Poma: Utah Needs a Clear Definition of Consent


(Courtesy Ruth Basagoitia)

By Sasha Poma, Assistant Opinion Editor


During the 2020 legislative session, I wrote about Rep. Angela Romero’s H.B. 213, otherwise known as the Consent Amendments. Unfortunately, while the bill passed, the final language of the bill read very differently than the original and failed to provide a concrete definition of consent that would protect victims of sexual assault. This year, Romero is working once again to define consent in clear language with H.B. 78. In a state where sexual assault happens so often to people we know and love, a precisely worded definition of consent could be the difference between justice and unresolved trauma in many cases. It is not enough to do the bare minimum for sexual assault and rape victims. The Utah State Legislature must go above and beyond, and they have the opportunity to do so now thanks to Romero’s bill.

Similar to last year’s original text, H.B. 78 states that sexual conduct without affirmative consent should be considered a third-degree felony. Affirmative consent differs importantly from the general meaning of consent. In a broad sense, consent is essentially the “okay” for each party engaging in sexual activity, and as clarified in last year’s version of the bill, “may be withdrawn through words or conduct at any time prior to or during sexual activity.”

The word “affirmative” adds a deeper layer to this understanding. H.B. 78 clarifies affirmative consent as “words or overt actions by an individual who is competent to give informed consent, indicating a freely given agreement to have sexual conduct at the time of the act.” In other words, the lack of an objection (verbal or otherwise) does not necessarily equate to consent. For instance, there are cases in which assault victims experience involuntary paralysis due to shock and physically cannot combat or evade their abuser. This definition also accounts for those who are intoxicated or otherwise cannot consent to action with a sound mind.

It may seem redundant to discuss the Consent Amendments just one year after the original text passed into law. However, we need Romero’s precise definition of affirmative consent for a safer state. “A lot of survivors of sexual assault give up hope with the legal system because they feel like there’s nowhere to turn and because they don’t feel believed. That’s one of the reasons why I’m running this bill,” Romero said in an interview. “A lot of people get away with perpetrating and sexually assaulting people and are not held accountable.” The linguistic clarification in this year’s bill would help prevent these criminals from getting away with these serious offenses.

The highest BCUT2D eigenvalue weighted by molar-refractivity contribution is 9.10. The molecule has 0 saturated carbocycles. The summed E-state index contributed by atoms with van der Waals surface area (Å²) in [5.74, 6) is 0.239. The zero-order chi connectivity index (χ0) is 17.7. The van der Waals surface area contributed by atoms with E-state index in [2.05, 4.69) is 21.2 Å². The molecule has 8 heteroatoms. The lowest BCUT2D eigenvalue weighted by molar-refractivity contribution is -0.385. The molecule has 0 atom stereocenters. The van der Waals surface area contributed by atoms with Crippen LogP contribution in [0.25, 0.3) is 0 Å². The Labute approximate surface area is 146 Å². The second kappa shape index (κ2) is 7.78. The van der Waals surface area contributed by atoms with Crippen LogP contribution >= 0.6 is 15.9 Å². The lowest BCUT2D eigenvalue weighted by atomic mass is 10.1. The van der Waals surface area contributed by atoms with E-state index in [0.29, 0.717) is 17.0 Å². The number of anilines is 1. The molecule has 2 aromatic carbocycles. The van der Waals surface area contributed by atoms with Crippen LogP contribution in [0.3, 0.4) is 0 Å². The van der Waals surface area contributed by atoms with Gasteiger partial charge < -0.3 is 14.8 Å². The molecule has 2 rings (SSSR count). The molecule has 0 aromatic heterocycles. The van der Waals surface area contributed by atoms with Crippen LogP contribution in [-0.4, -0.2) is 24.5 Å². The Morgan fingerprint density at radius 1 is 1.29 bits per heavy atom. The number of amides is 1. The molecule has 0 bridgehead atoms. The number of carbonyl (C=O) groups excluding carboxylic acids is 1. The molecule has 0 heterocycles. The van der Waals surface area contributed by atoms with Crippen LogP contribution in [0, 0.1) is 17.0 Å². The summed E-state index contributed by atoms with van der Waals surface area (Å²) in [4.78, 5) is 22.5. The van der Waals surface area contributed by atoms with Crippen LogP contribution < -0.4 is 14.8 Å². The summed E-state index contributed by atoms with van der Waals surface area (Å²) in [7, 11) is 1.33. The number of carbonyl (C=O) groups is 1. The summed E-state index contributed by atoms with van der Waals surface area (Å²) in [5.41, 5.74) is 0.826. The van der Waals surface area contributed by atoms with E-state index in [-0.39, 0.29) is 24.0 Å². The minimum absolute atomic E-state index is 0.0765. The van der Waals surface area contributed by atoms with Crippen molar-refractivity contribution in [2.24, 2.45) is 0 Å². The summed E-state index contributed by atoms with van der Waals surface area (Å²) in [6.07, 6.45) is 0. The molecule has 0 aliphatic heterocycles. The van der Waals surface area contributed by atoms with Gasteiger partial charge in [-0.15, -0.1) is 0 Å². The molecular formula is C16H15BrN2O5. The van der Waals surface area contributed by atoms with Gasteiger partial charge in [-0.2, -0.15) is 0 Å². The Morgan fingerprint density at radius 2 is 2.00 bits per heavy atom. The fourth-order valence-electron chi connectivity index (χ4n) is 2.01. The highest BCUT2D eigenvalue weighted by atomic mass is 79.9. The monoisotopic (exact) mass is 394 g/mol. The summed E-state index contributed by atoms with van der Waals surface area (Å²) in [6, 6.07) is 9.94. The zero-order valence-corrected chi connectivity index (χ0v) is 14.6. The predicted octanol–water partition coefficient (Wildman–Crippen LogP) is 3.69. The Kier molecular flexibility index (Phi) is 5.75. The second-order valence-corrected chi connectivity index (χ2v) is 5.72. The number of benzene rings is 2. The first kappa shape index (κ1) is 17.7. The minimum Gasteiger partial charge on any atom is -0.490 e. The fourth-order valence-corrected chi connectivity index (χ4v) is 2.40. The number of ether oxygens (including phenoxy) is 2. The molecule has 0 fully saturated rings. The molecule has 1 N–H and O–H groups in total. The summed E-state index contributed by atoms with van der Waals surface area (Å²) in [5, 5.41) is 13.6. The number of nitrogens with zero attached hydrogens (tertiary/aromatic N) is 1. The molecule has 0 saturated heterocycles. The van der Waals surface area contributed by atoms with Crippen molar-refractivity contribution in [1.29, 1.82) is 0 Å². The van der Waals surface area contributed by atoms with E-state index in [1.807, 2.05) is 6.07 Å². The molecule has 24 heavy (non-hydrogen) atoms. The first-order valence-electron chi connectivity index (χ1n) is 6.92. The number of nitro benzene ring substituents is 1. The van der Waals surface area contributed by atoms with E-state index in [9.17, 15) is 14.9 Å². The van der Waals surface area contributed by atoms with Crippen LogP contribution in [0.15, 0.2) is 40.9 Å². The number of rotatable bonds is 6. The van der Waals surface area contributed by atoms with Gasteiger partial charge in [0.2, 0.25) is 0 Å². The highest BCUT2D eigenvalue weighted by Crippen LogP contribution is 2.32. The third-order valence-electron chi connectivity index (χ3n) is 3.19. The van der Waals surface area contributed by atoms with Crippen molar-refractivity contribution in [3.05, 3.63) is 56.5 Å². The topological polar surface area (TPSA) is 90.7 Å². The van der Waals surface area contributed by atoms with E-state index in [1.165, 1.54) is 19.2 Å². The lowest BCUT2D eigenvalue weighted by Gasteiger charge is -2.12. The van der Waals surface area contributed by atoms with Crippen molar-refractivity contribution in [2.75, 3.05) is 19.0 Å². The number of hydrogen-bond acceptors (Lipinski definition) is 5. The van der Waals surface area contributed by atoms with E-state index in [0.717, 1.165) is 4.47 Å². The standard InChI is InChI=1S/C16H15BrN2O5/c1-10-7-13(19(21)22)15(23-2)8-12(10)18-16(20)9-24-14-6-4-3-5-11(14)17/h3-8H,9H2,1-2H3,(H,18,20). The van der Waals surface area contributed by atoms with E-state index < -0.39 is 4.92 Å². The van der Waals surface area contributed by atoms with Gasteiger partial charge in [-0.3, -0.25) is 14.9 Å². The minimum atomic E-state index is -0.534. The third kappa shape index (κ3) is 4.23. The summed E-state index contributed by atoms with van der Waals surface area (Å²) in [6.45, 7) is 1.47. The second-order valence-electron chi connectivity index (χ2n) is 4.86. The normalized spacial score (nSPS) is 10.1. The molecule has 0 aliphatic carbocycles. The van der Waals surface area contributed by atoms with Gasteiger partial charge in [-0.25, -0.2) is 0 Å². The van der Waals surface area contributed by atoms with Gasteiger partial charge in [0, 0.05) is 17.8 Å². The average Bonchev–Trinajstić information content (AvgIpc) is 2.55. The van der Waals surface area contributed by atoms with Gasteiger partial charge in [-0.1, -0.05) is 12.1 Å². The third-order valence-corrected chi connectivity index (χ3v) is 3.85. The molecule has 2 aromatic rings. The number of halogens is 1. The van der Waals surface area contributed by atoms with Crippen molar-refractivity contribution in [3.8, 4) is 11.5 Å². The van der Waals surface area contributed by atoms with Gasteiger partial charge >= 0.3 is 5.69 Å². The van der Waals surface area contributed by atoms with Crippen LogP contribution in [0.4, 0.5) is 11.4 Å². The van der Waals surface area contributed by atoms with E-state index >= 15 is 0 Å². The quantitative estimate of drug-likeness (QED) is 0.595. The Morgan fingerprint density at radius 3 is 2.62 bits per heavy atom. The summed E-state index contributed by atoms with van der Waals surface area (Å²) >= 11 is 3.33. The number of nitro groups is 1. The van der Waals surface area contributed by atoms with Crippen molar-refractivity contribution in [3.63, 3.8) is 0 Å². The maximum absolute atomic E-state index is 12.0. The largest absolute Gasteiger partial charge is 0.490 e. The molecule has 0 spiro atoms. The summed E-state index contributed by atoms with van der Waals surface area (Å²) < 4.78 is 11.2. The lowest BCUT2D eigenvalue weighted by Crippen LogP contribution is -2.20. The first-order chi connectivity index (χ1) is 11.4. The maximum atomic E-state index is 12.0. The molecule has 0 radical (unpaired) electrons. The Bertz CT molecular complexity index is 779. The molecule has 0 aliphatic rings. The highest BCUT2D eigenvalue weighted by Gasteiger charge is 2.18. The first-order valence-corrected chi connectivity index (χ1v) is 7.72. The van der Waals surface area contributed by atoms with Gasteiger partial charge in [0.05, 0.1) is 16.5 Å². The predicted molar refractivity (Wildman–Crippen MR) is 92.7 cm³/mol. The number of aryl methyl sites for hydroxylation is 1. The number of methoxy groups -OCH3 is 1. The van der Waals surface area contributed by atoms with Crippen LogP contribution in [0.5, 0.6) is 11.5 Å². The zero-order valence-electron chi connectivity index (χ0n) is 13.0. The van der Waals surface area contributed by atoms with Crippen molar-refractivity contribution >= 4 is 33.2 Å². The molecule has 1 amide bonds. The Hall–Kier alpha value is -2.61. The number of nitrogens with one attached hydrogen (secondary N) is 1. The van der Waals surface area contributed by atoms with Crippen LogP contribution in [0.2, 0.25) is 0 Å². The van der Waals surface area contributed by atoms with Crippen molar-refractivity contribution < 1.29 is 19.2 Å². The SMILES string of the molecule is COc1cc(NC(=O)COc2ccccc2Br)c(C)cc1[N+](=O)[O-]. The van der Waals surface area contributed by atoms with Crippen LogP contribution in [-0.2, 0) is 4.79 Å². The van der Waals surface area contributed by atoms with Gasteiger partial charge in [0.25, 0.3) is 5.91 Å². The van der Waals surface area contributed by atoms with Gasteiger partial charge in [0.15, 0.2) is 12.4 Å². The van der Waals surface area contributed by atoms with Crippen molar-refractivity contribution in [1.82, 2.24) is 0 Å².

Establishing affirmative consent as the norm also protects victims of sexual assault who have been taken advantage of by people they know. Romero noted, “A lot of times when we talk about sexual assault, we always think about ‘stranger danger,’ [especially] with child sex abuse. But we’re not talking about who these perpetrators are. They’re people who build that trust with their victim.” For example, marital sexual assault is devastatingly common. This definition of affirmative consent reinforces the idea that marriage is not consent in and of itself, strengthening protection of potential victims.

Romero’s bill is a call to action for Utah to move away from victim-blaming and offer justice and security to sexual assault victims. Many other states, universities and other entities have policies explicitly outlining that affirmative consent is necessary to maintain healthy, safe environments. Now it’s time for Utah to step up to the plate. We already have groups advocating for health and sexual assault prevention in Utah schools, for instance — just one example of how people are combatting the conservative, taboo attitudes towards sexual assault survivors. But there is always room to do better. H.B. 78 can help this movement become less controversial.

Even if the bill does not pass this year, it’s crucial that Utahns accept and acknowledge this definition of affirmative consent and prioritize its implementation in all our relationships and sexual encounters. And beyond our private lives, making affirmative consent a part of our culture can be as simple as calling our legislators to share our support for this bill and others we care about. “First of all, to even get this change, it’s important for people to reach out to their legislator and tell them why the bill is so important and why you want them to support the bill,” Romero said. It’s a simple, quick task that can impact our lawmakers’ decisions more than we might think.

Until Utah has a clear legal definition of consent, victims of sexual assault will not get the justice they need and deserve to heal. Right now, Utahns have a vague understanding of what it means to properly consent, but we must make sure that every single victim is protected. If that means improving and strengthening the language with H.B. 78, then our lawmakers should do that. And for our part, we must hold our representatives accountable to prevent people from getting away with sexual assault crimes on a technicality. It is within our power to make Utah a safer and more just place, and we must do so now.


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